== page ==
scientists look at how much CO2 has changed in the atmosphere over the last 50 years. Say from 350ppm to 400ppm.

                      Over this time, average global temperatures have gone up 1 deg C, with the rate of temperature change matching the rate of CO2 ppm change .

                      The scientists would then make a fair assumption – every 10ppm increase leads to 0.2 deg C of warming.

                      EXCEPT global dimming over this time is hiding an additional 1 deg C of warming.

                      So the model should be that every 10ppm CO2 leads to 0.4 deg C of warming, not 0.2 deg C of warming.

                      A simplified example, but one which illustrates the point.

                    • Bill

                      ‘cept they didn’t do that as far as I can tell. They could approximate the effect of given amount of CO2 given an understanding of the basic physics. (I think there are some fairly accurate predictions from the back end of the 1800s) Then they had to take into account various other factors in a complex real world situation that would vary the results and their subsequent predictions. And feed it all into their models. Something like that anyway…something quite rigorous.

                      I’d be very surprised if they worked out the inputs for the models in the way you suggest.

                    • good point Bill

                      cv if you can ‘work’ it out dontcha think the actual scientists can too – after all where do you get your data from?

        • Instauration 4.1.1.2

          The Olympics should be cancelled because it is an overt forum for the endeavour of “people beating people” with thematic Nationalism at the core.

          People should be discouraged from beating other people.
          Nations should not value being “better” than other Nations.
          Citizens of a Nation should not embrace the delusional concept of reflected glory.

          Winning is for losers ! – I taught my kids this – and their consequent and objective measure is exceptionally effective – but irrelevant to the effect.

          The Olympics are evil and should be cancelled.

      • Psycho Milt 4.1.2

        I have heard no reasonable answer to the claim that microcephaly is more closely linked to the use of the larvicide pyriproxyfen than zika.

        The reasonable answer is that a claim like that needs to have more than speculation by anti-GMO activists with a Monsanto obsession behind it, if it’s to be taken seriously. Is there any actual evidence for it?

        • Xanthe 4.1.2.1

          yes statistical evidence supports the claim that pyriproxyfen is causal , labeling those scientists that expose that correlation as “anti GMO” is not an argument! !!

    • Steve Limpus 4.2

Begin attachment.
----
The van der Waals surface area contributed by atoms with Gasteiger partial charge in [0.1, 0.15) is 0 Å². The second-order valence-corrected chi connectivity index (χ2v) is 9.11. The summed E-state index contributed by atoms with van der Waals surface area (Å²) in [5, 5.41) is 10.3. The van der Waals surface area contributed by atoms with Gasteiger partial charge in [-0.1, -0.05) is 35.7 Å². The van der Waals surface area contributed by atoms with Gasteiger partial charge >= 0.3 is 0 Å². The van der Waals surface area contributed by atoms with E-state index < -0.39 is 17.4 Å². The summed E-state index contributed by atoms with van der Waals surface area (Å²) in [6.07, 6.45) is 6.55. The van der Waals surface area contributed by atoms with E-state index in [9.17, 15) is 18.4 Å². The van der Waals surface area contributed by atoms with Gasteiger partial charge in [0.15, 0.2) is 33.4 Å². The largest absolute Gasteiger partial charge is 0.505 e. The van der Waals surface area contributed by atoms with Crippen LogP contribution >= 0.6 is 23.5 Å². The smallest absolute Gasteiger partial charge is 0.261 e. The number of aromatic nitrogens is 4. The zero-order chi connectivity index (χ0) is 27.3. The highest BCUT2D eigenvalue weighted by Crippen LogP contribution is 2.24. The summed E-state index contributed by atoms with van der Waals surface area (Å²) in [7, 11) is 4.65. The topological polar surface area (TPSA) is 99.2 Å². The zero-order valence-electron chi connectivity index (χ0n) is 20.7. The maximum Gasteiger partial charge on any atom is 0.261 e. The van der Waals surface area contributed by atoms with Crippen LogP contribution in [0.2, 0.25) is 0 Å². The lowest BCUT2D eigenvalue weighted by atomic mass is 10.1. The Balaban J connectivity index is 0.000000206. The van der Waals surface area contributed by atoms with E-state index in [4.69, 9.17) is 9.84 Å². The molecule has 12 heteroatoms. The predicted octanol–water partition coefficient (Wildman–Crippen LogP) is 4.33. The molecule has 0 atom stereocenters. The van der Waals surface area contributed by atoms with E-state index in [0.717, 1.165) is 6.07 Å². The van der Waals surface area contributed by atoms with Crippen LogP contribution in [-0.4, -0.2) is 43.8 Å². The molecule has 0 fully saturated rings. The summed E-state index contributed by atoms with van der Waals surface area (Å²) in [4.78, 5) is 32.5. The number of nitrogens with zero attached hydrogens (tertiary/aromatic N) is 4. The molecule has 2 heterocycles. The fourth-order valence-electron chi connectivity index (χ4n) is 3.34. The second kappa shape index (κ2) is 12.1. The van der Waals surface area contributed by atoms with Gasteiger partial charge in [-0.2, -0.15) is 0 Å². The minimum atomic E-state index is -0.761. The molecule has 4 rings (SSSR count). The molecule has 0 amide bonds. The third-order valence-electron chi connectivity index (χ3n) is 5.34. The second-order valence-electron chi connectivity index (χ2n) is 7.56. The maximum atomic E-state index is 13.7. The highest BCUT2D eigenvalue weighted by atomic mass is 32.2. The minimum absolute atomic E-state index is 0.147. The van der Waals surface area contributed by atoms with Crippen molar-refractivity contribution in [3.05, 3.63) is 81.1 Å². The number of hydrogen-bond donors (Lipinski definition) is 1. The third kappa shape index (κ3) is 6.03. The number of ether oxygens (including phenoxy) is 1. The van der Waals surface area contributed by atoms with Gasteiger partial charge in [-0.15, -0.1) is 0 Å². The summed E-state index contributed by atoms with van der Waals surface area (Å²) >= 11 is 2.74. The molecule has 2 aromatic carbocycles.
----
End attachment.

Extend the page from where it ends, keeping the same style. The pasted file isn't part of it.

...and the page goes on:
That’s great… if you and Hosking are right. I’m pretty sure Hosking isn’t a doctor. Regardless, the problem is Hosking’s unwarranted influence and lack of accountablity.

      “The Brazilian strain of Zika virus harms health in ways that science has not observed before.”

      http://www.rioolympicslater.org/

    • Bill 4.3

      In context.

      The Rio Carnival attracts just under 1 000 000 tourists. The London Olympics attracted about half of that number – 500 000 tourists. Were there any calls to cancel the Rio Carnival? Are there any calls to cancel the next one due in Feb?

      • McFlock 4.3.1

        fair call.

      • Colonial Viper 4.3.2

        This is a western hybrid war attack against Brazil.

        • gnomic 4.3.2.1

          Dr Jekyll or Mr Hyde? Has anyone ever seen the former leftish CV (as I recall) alongside the current climate change denialist and general contrarian without a clue in the same room? Just asking. Has CV been abducted and replaced by a stooge? I think we should be told.

          • Colonial Viper 4.3.2.1.1

            Fuck off dickhead; FYI I picked where I live in part due to climate change and fossil fuel depletion considerations.

            And to be clear, I am so over 20th century industrial roots social democratic left wingism.

            Time to look ahead.

  5. KJT 5

    Only the truely ignorant can talk about subjects with such confidence combined with unthinking arrogance.

  6. Paul Campbell 6

    I’ve been wondering, what’s with Hosking’s pants with all the zips? does he really need that much access to his junk?

    • save nz 6.1

      Hoskins like a bantam rooters – crowing and strutting.

      As for Henry – he is deeply unpopular – even a conservatives preferred former sex worker and transgender Beyer!

      from wiki

      “At the 1999 general election, Beyer was selected as the Labour Party’s candidate for the Wairarapa electorate. She surprised the political commentators to win the typically right-leaning electorate with a 3,033-vote majority over National’s Paul Henry and become the world’s first transsexual MP.”

    • Clare 6.3

      hahahahahahahahah +1

  7. Philj 7

    Henry or Hosking? Is this the best we can do in NZ BROADCAST TV ? Apparently. This level of low quality content is not surprising. Dr Wiles has done us a service highlighting the current climate of anti intellectualism in NZ.

    • Mrs Brillo 7.1